Bush's Martyrs: Michael Lind Reveals Who Is Really Fighting in Iraq: Southerners Who, Unlike the Secularised Puritans of the American North-East and the Pacific Coast, Believe in Dying for Their Country
Lind, Michael, New Statesman (1996)
"Keep the soldiers happy," the Roman emperor Septimius Severus, on his deathbed, reportedly advised his successor. At the moment, this is a challenge that President George W Bush is struggling to meet. Most US military officers were opposed to the invasion and occupation of Iraq, a project concocted and supervised by civilian appointees such as the defence secretary, Donald Rumsfeld, his deputy, Paul Wolfowitz, and the staff of the vice-president, Dick Cheney. Prolonged deployments of National Guard units are making the families of America's "weekend warriors" angry and stressed, and morale is reportedly low among America's overstretched career soldiers. As American and coalition casualties climb day by day in Iraq, Bush's boasting on the flight deck of the USS Lincoln looks ever more like hubris. And the likelihood of Bush's Democratic opponent in the November presidential election being a Vietnam veteran who was decorated for bravery at a time when Bush avoided combat duty in Vietnam by serving in the National Guard in Texas and Alabama makes things even more difficult.
Will dissent by the US military undermine a politician who is running for re-election as a war president? Bush's opponents may hope so. But there is little chance that the Democratic opposition can capitalise on the disillusionment of American soldiers with their commander-in-chief.
Geography is the reason. Since the draft was abolished in 1973 in the United States, the percentage of recruits to the military from the south and west of the country has risen, while the proportion of soldiers from the north and north-east has declined. Between 1985 and 2001, according to the defence department, the percentage of all recruits from the south rose from 34 per cent to 42 per cent. Meanwhile, recruitment from the north-east, as a percentage of the whole, has dropped from 22 per cent in 1977 to less than 14 per cent in 2001.
The claim that minorities are over-represented in the military is a myth. Black Americans are slightly over-represented among enlisted personnel, but they are represented in the officer corps at roughly the same level as they are represented in the comparable, college-educated civilian workforce. Latinos are under-represented in the military, compared with their numbers in the population. The groups that are truly over-represented in America's armed forces are whites from the south and west.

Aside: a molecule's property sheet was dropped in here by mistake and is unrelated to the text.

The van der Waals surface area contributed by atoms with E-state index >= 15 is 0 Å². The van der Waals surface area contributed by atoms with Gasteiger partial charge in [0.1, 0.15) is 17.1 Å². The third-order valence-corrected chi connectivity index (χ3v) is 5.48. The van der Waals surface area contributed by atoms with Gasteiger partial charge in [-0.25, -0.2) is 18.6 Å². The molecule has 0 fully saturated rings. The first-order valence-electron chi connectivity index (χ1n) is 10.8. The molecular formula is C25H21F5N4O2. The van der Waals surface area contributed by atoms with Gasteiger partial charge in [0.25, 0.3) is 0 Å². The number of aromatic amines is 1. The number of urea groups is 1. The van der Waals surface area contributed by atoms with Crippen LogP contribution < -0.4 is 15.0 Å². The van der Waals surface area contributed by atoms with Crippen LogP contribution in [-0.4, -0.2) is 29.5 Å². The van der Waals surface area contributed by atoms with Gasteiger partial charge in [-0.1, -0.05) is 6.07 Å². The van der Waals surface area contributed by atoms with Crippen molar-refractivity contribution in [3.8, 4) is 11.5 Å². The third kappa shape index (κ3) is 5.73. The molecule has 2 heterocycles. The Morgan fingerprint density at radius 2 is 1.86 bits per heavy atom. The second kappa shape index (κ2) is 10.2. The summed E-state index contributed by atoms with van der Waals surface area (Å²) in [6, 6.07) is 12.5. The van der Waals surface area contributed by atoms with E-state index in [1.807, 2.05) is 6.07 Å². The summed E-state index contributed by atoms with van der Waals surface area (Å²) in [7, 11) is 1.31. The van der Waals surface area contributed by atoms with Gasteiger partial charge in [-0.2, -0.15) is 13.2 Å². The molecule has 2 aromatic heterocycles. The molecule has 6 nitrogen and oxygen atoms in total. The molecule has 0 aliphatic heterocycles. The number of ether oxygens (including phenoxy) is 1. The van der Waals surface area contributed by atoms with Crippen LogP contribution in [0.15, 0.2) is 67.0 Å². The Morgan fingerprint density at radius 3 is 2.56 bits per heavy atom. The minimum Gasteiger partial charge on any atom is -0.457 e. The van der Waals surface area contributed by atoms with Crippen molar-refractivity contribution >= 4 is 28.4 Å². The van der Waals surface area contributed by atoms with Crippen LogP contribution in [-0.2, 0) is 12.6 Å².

As the south and west have grown increasingly Republican in political orientation, they have accounted for an ever-growing share of US military personnel--while the new Democratic heartland of the north-east has contributed fewer and fewer soldiers over time to the military. The result is that the US military has become strikingly Republican in partisanship. Soldiers are not compelled to divulge their party loyalties. But the leading students of the subject believe that Republicans outnumber Democrats in the US military by a factor of 2:1--and, in the officer corps, by as much as 8:1.
This explains, among other things, why Democratic supporters of Al Gore, during the contested presidential election of 2000, sought to use technicalities to disqualify absentee ballots by Florida soldiers serving overseas--a tactic that backfired by making them look unpatriotic. It also explains why Bill Clinton turned to a Republican, William Cohen, to be his defence secretary, and worked with a series of chairmen of the Joint Chiefs of Staff who were certainly or probably Republican. It is getting harder to find Democratic politicians who served in the military or know anything about it.
What explains the north-south disparity in both American politics and the American military? The media lazily explain it in terms of divisions between "left" and "right", but many egalitarian, anti-corporate southern liberals are far more hawkish than many elitist northern conservatives. As the American historian David Hackett Fischer and others have observed, the north and south of the United States were populated during the British colonial period by groups with different views of the military. …